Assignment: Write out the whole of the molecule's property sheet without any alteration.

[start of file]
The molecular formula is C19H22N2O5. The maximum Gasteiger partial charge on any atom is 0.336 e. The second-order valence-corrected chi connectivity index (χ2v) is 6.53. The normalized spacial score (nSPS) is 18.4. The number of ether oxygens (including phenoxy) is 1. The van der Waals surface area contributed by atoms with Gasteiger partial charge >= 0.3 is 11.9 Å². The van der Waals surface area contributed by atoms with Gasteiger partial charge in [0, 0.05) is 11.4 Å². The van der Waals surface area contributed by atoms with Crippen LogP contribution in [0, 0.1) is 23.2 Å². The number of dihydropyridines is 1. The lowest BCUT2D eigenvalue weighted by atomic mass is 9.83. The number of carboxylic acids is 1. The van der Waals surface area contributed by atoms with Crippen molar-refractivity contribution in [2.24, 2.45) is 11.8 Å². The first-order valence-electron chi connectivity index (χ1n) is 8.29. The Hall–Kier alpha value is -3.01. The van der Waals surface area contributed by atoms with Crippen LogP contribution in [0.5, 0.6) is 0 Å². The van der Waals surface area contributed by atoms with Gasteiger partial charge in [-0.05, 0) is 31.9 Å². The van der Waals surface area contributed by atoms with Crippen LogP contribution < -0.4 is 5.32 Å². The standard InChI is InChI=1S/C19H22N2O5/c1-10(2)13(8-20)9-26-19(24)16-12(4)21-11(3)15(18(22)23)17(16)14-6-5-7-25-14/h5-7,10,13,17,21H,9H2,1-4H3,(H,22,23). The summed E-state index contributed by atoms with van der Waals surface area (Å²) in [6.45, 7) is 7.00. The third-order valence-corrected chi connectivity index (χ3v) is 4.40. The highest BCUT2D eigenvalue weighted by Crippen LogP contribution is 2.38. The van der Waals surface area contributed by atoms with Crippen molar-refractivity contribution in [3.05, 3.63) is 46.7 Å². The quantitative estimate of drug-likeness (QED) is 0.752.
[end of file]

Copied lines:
The molecular formula is C19H22N2O5. The maximum Gasteiger partial charge on any atom is 0.336 e. The second-order valence-corrected chi connectivity index (χ2v) is 6.53. The normalized spacial score (nSPS) is 18.4. The number of ether oxygens (including phenoxy) is 1. The van der Waals surface area contributed by atoms with Gasteiger partial charge >= 0.3 is 11.9 Å². The van der Waals surface area contributed by atoms with Gasteiger partial charge in [0, 0.05) is 11.4 Å². The van der Waals surface area contributed by atoms with Crippen LogP contribution in [0, 0.1) is 23.2 Å². The number of dihydropyridines is 1. The lowest BCUT2D eigenvalue weighted by atomic mass is 9.83. The number of carboxylic acids is 1. The van der Waals surface area contributed by atoms with Crippen molar-refractivity contribution in [2.24, 2.45) is 11.8 Å². The first-order valence-electron chi connectivity index (χ1n) is 8.29. The Hall–Kier alpha value is -3.01. The van der Waals surface area contributed by atoms with Crippen LogP contribution in [0.5, 0.6) is 0 Å². The van der Waals surface area contributed by atoms with Gasteiger partial charge in [-0.05, 0) is 31.9 Å². The van der Waals surface area contributed by atoms with Crippen LogP contribution < -0.4 is 5.32 Å². The standard InChI is InChI=1S/C19H22N2O5/c1-10(2)13(8-20)9-26-19(24)16-12(4)21-11(3)15(18(22)23)17(16)14-6-5-7-25-14/h5-7,10,13,17,21H,9H2,1-4H3,(H,22,23). The summed E-state index contributed by atoms with van der Waals surface area (Å²) in [6.45, 7) is 7.00. The third-order valence-corrected chi connectivity index (χ3v) is 4.40. The highest BCUT2D eigenvalue weighted by Crippen LogP contribution is 2.38. The van der Waals surface area contributed by atoms with Crippen molar-refractivity contribution in [3.05, 3.63) is 46.7 Å². The quantitative estimate of drug-likeness (QED) is 0.752.